In 1881 the first Milwaukee engine, No. 389, arrived in Perry, coming over the Chicago Northwestern to Grand Junction. Perry already had a north-south railroad in the Des Moines Valley line but wanted an east-west line, too, and made special efforts to see that the Chicago, Milwaukee and St. Paul line went though town instead of passing it.
By July 28, 1881, two miles of track were laid to the east, and work was started on the depot, which was the largest on the Iowa division. Not until Feb. 3 did they agree to locate the shops here, and a week later they got the Waldo tract of 20 acres.
By the close of November, the depot was done and tracks laid as far west as Bagley. The Des Moines River bridge was completed March 3 and the next day was running trains as far as Coon Rapids.
At 10 p.m. on June 30, the last spike was driven, opening the line to Council Bluffs. Ed Coltrin was the first to run on Milwaukee, pulling in from the bluffs just 18 minutes late.
The old round house, built of eastern Iowa stone, was a little east of Seventh Street. The stockyards were put up at 16th Street. The brick “flats” on Fourth Street were put up about this time, along with the Delands, who had a house near the round house, the Norton House near the depot, the Markress House as well as the Welch’s lunch room at Seventh and Rawson streets.
Also at this time the Milwaukee opened the Eagle Coal Mine in Angus. Eagle Mine built company housing and employed 75 miners. Eagle Mine put a shaft 100 feet down, hit coal at three to four feet thick and mined out 62 acres of coal and shipped it to Perry for their engines.
Much later, some of their company houses were sold off and moved to Perry. They are setting today along Park Street.
Change was coming for the Milwaukee, and in 1912 the company began a expansion program in Iowa. The line was double tracked, and a new bridge was built over the Des Moines River. The old round house facility was replaced with a new one that had a 30-stall round house, a “modern” coal shed, a 150,000-gallon water tank, machine shop, blacksmith shop and power house. All went into use at 6 a.m on Aug. 6, 1913.
In October 1935, fire did $300,000 worth of damage to the round house along and destroyed or damaged eight locomotives. After the fire was well under way, Harold Hass and Robert Smith took a switch engine and crashed through the doors to drag out two locomotives.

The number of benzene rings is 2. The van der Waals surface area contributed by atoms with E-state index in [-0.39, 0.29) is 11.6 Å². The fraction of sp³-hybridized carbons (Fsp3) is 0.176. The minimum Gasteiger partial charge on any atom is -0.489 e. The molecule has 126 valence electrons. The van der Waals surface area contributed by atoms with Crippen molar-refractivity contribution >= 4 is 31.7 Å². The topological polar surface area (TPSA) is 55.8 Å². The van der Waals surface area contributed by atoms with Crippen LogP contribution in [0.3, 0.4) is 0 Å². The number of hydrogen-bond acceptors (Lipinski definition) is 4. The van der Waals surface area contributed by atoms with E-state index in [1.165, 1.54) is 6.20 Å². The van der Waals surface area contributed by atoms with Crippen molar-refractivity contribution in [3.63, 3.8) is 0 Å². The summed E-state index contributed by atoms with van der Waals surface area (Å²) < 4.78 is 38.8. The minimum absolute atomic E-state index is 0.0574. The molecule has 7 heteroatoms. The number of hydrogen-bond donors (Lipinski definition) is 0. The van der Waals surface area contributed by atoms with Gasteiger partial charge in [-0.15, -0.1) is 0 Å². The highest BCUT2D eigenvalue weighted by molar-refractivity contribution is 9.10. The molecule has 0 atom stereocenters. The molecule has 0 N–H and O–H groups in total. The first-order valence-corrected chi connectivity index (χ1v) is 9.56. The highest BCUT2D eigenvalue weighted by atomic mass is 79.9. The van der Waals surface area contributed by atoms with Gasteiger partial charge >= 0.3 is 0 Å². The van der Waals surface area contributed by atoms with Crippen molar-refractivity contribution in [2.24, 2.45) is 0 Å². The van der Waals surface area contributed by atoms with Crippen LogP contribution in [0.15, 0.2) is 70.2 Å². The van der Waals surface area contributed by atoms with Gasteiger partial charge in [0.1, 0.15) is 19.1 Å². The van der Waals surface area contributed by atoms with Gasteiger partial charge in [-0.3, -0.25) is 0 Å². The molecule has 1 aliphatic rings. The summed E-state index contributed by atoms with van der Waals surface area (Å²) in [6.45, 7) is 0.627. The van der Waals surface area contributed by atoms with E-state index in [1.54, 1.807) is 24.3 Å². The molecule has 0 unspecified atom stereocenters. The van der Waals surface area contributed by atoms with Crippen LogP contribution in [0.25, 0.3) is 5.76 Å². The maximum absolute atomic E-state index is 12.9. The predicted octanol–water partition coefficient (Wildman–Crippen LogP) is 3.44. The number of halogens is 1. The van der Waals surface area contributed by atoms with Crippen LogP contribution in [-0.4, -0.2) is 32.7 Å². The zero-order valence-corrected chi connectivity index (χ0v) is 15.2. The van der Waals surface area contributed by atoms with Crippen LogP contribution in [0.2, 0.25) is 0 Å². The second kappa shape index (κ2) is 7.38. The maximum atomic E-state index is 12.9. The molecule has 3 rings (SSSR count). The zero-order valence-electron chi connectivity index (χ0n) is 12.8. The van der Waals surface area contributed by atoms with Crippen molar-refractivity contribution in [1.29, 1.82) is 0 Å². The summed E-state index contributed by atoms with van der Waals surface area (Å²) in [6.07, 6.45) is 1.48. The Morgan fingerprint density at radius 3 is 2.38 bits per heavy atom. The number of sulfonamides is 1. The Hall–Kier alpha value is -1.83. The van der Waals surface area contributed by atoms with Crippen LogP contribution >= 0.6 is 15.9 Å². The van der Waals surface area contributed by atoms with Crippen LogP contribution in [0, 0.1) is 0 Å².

In 1937 a mammoth type of engine called the S-2 was put into service on freight trains. These were 110 feet with tender, about 12 feet wide and 16 feet high. By 1945, however, the new diesel engines were starting to take over. On Dec. 11, 1940, the Hiawatha began daily runs from Chicago to Omaha, and these would go on for about 15 years.
The Union Pacific had run their passenger trains on the northwestern tracks, but in 1955 change was made to the Milwaukee. Trains begin running Oct. 30, 1955. With only two stops across Iowa, many people came here to catch these fast trains going out west. The Arrow to Omaha made some stops at larger towns, but most towns had no passenger service at all.
Old steams engines began to pile up in the Perry yard, and in April 4, 1954, a long “funeral train” left Perry for Chicago. By about 1955, the changeover from steam to diesel was completed. The 20,000 gallon water tower east of the depot was taken down in 1952.
Perry at one time celebrated Railroad Weeks in the year before and after World War II, and in 1955 the Milwaukee began to run Cities trains through town. All the Cities trains stopped at Marion and Perry in both directions, going to Denver, Los Angeles and other western locales. It was common to see trains of 20 or more cars on streamliners.
Centralized traffic control (CTC) started on a 60-mile stretch between Council Bluffs and Manilla. Parts east were put in place not long afterward. Control of the system was moved to Perry in 1957, and doing that made Perry the controlling point for the Milwaukee’s longest section of CTC trackage.
Containers and freight were watched over by a computer at the railroad’s Chicago headquarters. The Boone-Clive line was abandoned in 1943 due to the cost of maintaining the high bridge. What was once a well-maintained, 115-pound rail, protected by CTC, is now a bike trail.